“Employers should train their employees, including top managers, to understand the behaviour allowed and forbidden and that specific conduct may be offensive or considered as harassment for the victim, regardless of the intention of the person who behaved in such way,” agrees Nespoli, adding that blanket policies requiring the disclosure of workplace relationships may not be enforceable in certain jurisdictions

“Policies including the obligation to disclose a possible conflict of interest could be a prevention measure, but the employer should pay attention not to excessively investigate employees’ personal lives. In Italy, the so-called statute of workers provides for a prohibition on the employer to investigate political, religious, or trade union opinions of the employee as well as facts not relevant for the employment relationship.

Regardless of whether the abuse is perpetrated in person, online, or a combination of the two, when a complaint is raised a responsible employer must undertake to investigate the allegations quickly and fairly for all parties involved, including itself.

“To be fair and effective, companies should verify the alleged facts, talk with the victim, understand whether they want to stay anonymous, and look for further confirmation of the alleged behaviour,” advises Nespoli. “On the basis of the information collected, then, the employer should assess whether to start a disciplinary procedure against the alleged perpetrator and, if this is the case, ensure there is the possibility to challenge and explain the reported facts within the context of the disciplinary procedure.”

However, investigating complaints while maintaining confidentiality can be a challenge, says Rebecca Ford, a partner at Clyde & Co in Dubai. “This is particularly the case when the complaints arise within a small office, where management may find that by the time the complaint has been raised to them, everyone within the office is already aware of the allegations.”

Complaints should also be investigated dispassionately, allowing both parties to state their case without concluding that their employer has taken a side. “It is important not to lose sight of the fact that until the case has been investigated fully and the subject of the complaint has had an opportunity to put their side of the story, the allegations are unproven,” adds Ford. “Both parties should therefore receive similar support from the employer – in some cases, it may even be appropriate to offer some form of counselling support to both the victim and the alleged perpetrator.”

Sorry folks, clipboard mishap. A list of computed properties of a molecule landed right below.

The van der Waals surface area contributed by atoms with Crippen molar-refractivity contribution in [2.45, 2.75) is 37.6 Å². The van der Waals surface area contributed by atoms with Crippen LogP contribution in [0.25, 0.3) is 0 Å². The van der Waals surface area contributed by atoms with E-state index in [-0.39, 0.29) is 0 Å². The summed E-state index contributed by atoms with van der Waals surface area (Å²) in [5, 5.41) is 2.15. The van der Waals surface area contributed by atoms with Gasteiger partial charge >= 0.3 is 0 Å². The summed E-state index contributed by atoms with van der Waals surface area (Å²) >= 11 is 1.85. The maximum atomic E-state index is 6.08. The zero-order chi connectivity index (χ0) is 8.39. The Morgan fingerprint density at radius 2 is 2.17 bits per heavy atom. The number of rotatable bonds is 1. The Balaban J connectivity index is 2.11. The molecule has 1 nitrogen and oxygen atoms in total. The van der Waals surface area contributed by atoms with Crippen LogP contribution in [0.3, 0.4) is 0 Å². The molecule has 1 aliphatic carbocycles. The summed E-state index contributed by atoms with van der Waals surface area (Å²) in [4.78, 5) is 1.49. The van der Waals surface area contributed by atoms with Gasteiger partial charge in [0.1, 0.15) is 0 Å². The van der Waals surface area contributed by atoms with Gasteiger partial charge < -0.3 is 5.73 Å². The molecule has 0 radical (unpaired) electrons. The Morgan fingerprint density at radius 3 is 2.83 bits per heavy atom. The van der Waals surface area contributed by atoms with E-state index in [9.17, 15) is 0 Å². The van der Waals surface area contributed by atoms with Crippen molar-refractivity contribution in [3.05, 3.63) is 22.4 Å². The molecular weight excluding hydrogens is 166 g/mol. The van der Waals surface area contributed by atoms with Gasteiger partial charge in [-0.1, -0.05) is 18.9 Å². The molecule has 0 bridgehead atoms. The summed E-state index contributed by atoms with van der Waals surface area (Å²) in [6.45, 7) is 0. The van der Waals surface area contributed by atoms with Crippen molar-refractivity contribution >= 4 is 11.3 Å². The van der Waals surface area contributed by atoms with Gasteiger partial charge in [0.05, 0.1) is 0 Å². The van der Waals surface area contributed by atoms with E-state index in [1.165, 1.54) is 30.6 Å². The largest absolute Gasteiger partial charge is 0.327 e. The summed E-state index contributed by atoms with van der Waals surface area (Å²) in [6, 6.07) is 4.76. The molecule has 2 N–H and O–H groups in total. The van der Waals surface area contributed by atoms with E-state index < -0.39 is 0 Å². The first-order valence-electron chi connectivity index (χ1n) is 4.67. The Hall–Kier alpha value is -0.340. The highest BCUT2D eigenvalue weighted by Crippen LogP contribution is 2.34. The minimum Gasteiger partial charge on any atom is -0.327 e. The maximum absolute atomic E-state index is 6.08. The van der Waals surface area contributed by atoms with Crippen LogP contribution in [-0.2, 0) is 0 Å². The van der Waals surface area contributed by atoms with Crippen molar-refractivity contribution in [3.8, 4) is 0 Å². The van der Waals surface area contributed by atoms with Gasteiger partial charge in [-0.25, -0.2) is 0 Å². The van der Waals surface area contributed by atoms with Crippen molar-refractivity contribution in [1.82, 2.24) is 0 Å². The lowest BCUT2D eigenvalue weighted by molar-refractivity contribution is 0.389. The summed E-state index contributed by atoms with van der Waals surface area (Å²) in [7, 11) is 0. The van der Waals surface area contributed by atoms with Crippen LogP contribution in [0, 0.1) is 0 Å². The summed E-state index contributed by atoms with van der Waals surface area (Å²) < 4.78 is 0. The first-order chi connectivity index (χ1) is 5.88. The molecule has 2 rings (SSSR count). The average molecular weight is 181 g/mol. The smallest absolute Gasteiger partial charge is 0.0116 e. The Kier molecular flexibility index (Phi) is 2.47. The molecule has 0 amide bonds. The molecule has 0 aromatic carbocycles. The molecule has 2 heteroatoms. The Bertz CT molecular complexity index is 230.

Although the introduction of anti-harassment policies is a key step in the fight against workplace bullying, Nespoli says it is of fundamental importance to change the cultural paradigm of an organisation through better education. “Often, employees – both male and female – behave inappropriately without even noticing. So, policies are essential, but employers should focus also on ensuring their implementation and spreading the principles within the company.”

Establishing reporting frameworks
“First, have a clear policy on workplace behaviour and business conduct which is regularly updated as necessary,” says Sara Khoja, co-head of Clyde & Co’s MEA employment group. “This puts employees on notice of the clear expectations and boundaries between work and social life. It should also contain some guidance on work social events. The policy should include details on how, when and to whom a complaint should be raised.
“Next, have a strong reporting culture, so that the types of issues raised are monitored and analysed at a senior level (by an internal committee or board if necessary) so that corporate-wide issues can be identified and addressed.”
Sarit Thomas, a professional support lawyer at the firm, adds: “Ensure that employees are given sufficient training, understand that there is an expectation to raise issues, and have confidence that something will be done when they do. Consider what support can be provided to both the complainant and the accused throughout the process.”